OK, I’m in! My first interview(s) for a Software Tester position
Congratulations! This means that your CV was very well prepared for a job interview. But don’t forget that it can always be slightly better.
I will always find something to improve in my CV, such as the scope of responsibilities, experience or skills. We call it a professional pessimism in this industry.
In addition to your resume, don’t forget to read more about the company’s requirements for the position you applied for that might’ve been posted in their job add, and prepare some questions that you would like to ask your future employer.
Don’t get me wrong, but I’ve observed that many people decide to apply to the company without even knowing a single thing about its atmosphere or values.
Imagine that you have received an offer to cooperate with a company that will give you a very good salary, but:
- does not take care of the development of their employees
- has no values (or worse — it has values only on paper, but does not respect them)
- is not pro-employee, and only focuses on the Excel reports
- has values and policies that you don’t agree with
Would you like to work for such a company? Remember that you and your employer are supposed to act as business partners.
Imagine that you have found an interesting job offer for a company that you haven’t heard about so far. You enter their website, find out more and more information about it and start to visualise that — yes, you could work there.
You show up to the recruitment interview and you have the same feeling. The conversation takes place in a nice, normal atmosphere, without any unnecessary questions as “How many golf balls can you fit into a bus?” :).
Summarizing: find an interesting offer make a little research about the company and check their website/LinkedIn, if a recruiter contacts you — you may also check his profile on LinkedIn. This all will help you prepare properly for meeting everybody in person at their office. Speaking of which…
Interview in the office — this is quite an important moment giving you an opportunity to learn everything about the place where you will perform tasks as a Tester. During that meeting you can also check whether you can count on the development of new skills.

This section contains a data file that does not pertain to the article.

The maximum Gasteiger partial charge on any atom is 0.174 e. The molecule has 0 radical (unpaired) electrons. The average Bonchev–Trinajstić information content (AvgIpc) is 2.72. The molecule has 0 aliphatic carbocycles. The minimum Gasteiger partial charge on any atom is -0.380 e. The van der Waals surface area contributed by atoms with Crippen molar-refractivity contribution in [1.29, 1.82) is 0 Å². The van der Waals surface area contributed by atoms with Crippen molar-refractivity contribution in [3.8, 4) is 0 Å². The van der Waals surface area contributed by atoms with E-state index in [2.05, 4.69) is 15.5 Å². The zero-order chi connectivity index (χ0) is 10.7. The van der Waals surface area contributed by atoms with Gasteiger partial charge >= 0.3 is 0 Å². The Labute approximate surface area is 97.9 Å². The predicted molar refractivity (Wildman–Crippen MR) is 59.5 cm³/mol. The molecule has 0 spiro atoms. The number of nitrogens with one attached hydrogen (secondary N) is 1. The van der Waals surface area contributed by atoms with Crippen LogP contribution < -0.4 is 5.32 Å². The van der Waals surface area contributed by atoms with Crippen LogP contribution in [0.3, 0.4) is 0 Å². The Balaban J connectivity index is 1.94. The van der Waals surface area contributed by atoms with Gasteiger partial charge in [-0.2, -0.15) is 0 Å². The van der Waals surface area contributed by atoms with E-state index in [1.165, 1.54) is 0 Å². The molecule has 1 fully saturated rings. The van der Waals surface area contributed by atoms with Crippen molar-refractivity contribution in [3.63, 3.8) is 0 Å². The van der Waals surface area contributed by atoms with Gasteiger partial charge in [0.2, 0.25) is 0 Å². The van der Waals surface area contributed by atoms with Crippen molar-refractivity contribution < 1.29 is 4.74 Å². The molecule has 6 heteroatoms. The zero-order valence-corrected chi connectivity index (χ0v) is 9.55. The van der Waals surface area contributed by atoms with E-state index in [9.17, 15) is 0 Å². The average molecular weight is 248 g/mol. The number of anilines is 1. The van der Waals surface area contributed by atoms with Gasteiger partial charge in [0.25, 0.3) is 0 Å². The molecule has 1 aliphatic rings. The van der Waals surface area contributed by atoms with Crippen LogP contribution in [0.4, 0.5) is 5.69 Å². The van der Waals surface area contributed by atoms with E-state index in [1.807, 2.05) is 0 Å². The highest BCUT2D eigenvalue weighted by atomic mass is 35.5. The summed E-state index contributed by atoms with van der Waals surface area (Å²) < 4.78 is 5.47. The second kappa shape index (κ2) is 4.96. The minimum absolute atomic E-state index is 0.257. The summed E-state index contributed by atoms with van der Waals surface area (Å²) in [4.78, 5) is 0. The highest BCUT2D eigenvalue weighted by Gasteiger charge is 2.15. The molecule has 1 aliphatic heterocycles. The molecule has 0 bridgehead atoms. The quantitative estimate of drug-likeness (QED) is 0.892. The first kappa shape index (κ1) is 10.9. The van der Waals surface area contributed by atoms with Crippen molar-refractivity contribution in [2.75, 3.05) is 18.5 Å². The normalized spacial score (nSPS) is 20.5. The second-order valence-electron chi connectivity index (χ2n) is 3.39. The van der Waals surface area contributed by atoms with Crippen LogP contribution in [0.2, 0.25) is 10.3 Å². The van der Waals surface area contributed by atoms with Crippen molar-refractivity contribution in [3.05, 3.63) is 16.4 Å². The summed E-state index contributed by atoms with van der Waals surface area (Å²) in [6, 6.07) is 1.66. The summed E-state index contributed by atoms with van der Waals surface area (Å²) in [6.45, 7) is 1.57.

Do not hesitate to ask the recruiter or/and your future manager about things such as:
- is this a new role that has been created or someone left? (And if he/she left, ask for the reason)
- do you expect the main responsibilities for this position to change in the next six months to a year?
- how will I be trained?
- what are the performance expectations of this position over the first 12 months?
- (ask your manager/HR): why did you come to this company?
- (ask your manager/HR): What’s your favourite part about working here?
- Can you tell me about the team I’ll be working with?
It is also a moment to provide as much valuable information about yourself as possible. Remember that this is very important because you are not able to include everything in your CV.
And don’t be surprised, if you get a task to do before being invited to the office. This is a common practice of companies in the IT sector.where companies want to select the most valuable candidates for their team in a practical way.
Everything is possible and you also need to be prepared for it.
In the end
I truly hope that this “short” entry has helped you imagine what are the first steps in the testing world, and of course if you see yourself on this path, I encourage you to develop your knowledge in this field!
Remember that you are investing in yourself. This knowledge will certainly not go to waste, and the market needs and will need new people in this field. With a fresh look and experience (even from another industry) you can bring something new to the project, which others wouldn’t think about because they simply don’t have the kind of experience that you have.
And most of all, companies are in need of people who are #HungryForMore knowledge, experience, and personal development.
Good luck! :-)